Due to little change in the lack of diversity in the Geosciences, a summer camp for girls was created, designed, organized, and implemented by PhD student Aida Guhlincozzi, a Geography major and Latina/Latino Studies minor, and Geology PhD candidate Julia Cisneros. This camp, hosted by the School of Earth, Society, and Environment (SESE), would engage and expose young women of color to the Geosciences. On August 12th and 13th, 22 Champaign middle school girls, many of them from Franklin STEAM Academy, participated in the camp, with 30+ students on a waiting list. While initial interest from the university was minimal, the local educational community through Franklin STEAM Academy was extremely supportive and cooperative, leading to maximum student enrollment.
In May 2018 the camp was first pitched to SESE, where such high enrollment was not imaginable at the time, and the amount of work looked daunting. To generate the interest required, and garner support, Julia and Aida contacted the Instructional Science Coordinators at Franklin STEAM Academy about creating a partnership to bring underrepresented students to the camp. With Franklin STEAM Academy administration’s support, the two graduate students began planning for the camp in Fall 2018, received funding approval from SESE in early Spring 2019, and attracted high numbers of students in late Spring 2019.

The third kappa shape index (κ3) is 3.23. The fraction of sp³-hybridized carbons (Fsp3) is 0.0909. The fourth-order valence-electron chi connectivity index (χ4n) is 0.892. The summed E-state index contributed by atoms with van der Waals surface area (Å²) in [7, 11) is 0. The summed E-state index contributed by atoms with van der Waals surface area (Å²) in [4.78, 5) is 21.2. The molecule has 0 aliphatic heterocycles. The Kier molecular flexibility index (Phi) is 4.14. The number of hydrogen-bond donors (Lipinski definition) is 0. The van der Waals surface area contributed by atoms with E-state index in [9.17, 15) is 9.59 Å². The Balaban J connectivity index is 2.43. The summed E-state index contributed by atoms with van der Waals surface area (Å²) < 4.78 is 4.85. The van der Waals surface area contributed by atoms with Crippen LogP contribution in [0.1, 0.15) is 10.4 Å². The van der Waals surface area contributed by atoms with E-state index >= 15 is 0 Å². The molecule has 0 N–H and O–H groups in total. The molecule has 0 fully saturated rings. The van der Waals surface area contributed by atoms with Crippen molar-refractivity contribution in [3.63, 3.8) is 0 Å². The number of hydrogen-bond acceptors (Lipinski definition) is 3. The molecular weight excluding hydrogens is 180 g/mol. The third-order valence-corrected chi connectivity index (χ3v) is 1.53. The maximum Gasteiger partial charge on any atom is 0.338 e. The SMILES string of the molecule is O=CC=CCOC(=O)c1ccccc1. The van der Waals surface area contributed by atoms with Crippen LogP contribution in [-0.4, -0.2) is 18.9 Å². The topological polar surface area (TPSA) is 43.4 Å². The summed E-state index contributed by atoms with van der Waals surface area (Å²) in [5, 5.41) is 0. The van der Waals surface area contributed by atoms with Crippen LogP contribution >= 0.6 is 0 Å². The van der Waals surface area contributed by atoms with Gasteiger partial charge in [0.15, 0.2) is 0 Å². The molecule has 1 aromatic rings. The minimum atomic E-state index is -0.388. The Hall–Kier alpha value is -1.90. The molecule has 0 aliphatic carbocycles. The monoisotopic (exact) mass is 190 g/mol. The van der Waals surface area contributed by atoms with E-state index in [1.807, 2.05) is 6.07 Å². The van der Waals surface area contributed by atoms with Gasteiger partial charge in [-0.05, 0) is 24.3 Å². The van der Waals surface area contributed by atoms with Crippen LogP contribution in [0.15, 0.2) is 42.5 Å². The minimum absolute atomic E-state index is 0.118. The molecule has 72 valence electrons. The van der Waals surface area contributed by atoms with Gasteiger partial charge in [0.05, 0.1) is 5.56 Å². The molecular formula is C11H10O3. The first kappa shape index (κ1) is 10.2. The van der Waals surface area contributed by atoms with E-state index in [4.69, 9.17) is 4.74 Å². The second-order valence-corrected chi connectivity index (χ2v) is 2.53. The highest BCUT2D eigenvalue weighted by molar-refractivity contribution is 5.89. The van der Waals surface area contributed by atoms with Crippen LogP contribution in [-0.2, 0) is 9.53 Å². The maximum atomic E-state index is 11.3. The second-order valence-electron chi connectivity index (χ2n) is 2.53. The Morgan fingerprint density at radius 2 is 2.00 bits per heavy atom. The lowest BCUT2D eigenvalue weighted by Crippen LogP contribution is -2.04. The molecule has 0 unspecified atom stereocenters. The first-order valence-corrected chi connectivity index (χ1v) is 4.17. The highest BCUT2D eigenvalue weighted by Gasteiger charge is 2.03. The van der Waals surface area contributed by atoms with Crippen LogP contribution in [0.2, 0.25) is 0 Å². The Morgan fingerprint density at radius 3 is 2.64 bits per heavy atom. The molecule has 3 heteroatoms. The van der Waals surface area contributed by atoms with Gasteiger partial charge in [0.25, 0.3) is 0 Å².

Day 1 activities were focused around introducing the camp project, which was to conduct a simulated Mars data collection mission. In support of this mission, students watched a simulated volcano or “Trashcano” erupt, collected the location data of the eruption “debris” with GPS data, and deployed a weather balloon for gathering weather data. The campers then met via video chat with women NASA Geoscientists who spoke with them for an hour on their work and journeys to their current positions. Following this, the campers discussed issues of the environment, brainstormed sustainability measures, and then began working on mapping the important GPS field data.
On Day 2, the campers went straight to the computer lab to complete their simulated volcanic eruption analysis. Using industry-standard software for the first time, these campers calculated debris zones and created maps of Mars. These maps included the Mars ROVER routes to follow data collection while avoiding the volcanic eruption debris. They then presented these completed maps in groups to the SESE community – women Geosciences professors, department heads, and other various community members.
Because of the camp’s success, LAS and SESE are now supportive of expanding and repeating the camp in the future. The students also took Geosciences knowledge and interest surveys before and after the camp, providing data on the camp’s efficacy. Aida and Julia are hoping to publish this data and show others the possibilities for changing the demographics of the field.